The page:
Tehran-Seoul ties should not be subject to US interventions

MNA – Iran has criticized South Korea for following the United States’ interventions, which have undermined Tehran-Seoul mutual relations.

Iranian Foreign Ministry Spokesman Abbas Mousavi, in his weekly presser on Monday, referred to a South Korean medical cargo destined to Iran, saying, “We have held two long years of negotiations on this matter, however, the Koreans listen to the Americans, and they have been waiting to receive a green light from the US.”

He noted that while Iran has had seven billion dollars of assets in South Korea, and they were obliged to return it in cash or goods upon Tehran’s request, “the Koreans have shown negligence and procrastination” under the pretext of US sanctions.

Mousavi noted this while Tehran has repeatedly reminded the East Asian country that Iran is not under any international bans, and the US’ unilateral sanctions cannot be the basis for the actions of other countries, including South Korea.

The spokesman underlined that Tehran is seeking to repatriate all its assets from South Korea to remind Seoul that is should not let a third state hamper their longstanding, friendly relations.

“We are willing to retake all our assets from South Korea; this is a small but positive step, which comes with procrastination, to remind the Koreans that the long-standing ties between the two countries should not be marred by the interventions of a third country.”

South Korea said last week that it would ship $500,000 worth of medicine to Iran used to treat a hereditary disease.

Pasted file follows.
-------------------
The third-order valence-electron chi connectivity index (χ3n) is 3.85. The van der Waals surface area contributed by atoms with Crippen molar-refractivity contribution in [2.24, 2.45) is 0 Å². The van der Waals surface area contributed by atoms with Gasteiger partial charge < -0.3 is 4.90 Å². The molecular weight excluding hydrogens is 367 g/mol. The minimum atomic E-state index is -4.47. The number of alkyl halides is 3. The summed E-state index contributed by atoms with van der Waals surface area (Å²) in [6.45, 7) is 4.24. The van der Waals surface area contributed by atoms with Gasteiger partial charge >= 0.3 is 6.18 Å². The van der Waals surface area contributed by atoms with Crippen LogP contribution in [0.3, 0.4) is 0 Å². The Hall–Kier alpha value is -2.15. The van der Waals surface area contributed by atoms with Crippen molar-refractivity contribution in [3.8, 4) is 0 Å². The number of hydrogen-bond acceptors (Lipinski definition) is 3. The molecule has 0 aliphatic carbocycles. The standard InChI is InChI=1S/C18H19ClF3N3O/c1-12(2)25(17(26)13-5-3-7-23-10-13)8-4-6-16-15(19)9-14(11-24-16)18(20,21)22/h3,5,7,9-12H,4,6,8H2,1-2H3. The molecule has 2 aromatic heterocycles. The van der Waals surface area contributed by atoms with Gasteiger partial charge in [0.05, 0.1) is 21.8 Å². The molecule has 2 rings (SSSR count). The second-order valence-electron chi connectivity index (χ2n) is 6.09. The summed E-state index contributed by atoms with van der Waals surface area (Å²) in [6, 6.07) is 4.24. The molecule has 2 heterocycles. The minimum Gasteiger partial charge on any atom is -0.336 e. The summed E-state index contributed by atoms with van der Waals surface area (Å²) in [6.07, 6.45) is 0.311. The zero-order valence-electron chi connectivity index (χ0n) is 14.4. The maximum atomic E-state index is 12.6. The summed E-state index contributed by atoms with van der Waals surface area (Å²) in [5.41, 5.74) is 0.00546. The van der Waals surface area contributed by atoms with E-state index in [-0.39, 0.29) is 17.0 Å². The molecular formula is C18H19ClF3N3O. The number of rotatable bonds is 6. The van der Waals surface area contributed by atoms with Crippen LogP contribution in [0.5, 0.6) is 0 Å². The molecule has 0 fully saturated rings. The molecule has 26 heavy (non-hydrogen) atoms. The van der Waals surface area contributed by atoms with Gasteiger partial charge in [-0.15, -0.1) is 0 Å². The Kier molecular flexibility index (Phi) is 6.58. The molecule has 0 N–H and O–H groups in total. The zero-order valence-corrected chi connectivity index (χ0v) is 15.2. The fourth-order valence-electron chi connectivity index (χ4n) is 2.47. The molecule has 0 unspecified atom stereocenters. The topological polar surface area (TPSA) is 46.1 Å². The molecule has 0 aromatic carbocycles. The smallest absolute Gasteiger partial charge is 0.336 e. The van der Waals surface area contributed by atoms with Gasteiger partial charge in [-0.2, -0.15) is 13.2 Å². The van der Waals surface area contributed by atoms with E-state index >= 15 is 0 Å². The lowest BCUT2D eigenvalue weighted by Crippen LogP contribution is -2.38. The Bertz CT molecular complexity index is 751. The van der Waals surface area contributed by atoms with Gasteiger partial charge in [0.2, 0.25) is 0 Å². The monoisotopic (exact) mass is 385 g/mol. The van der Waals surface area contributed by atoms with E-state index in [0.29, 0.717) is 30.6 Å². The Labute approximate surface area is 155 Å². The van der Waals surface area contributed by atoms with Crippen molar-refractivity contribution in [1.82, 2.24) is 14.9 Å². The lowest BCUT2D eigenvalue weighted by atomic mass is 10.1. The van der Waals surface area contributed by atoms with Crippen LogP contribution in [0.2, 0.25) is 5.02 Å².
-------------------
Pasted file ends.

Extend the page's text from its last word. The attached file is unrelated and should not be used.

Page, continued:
The cargo is the first of such humanitarian exports to Iran since the United States imposed unilateral sanctions on Tehran in 2018.

The move comes as Tehran has faced challenges securing medical items and other supplies for fighting the critical diseases, including COVID-19 pandemic, due to the US economic terrorism.

South Korea is holding the largest sum of Iran’s oil money frozen under US pressure and yet it is reportedly stonewalling attempts to repatriate it at a time when the Islamic Republic badly needs the billions of dollars to put its economy in order and fight a new coronavirus outbreak.

South Korea was the biggest client of Iranian gas condensate with 300,000 barrels per day on top of 100,000 bpd of crude oil, but the country stopped the imports even before US sanctions on Iran’s oil industry went into effect in November 2018.

Last December, Seoul-based Chosun Ilbo newspaper cited officials as saying that Iran’s Foreign Ministry had called in the South Korean ambassador to demand payment of 7 trillion won ($6 billion) for oil it sold to the Asian country.

According to the paper, Tehran expressed “strong regret” over Seoul’s failure to complete the payment, which has been deposited at two South Korean banks without being transferred to Iran’s central bank for years. It added that other Iranian authorities including the central bank also complained.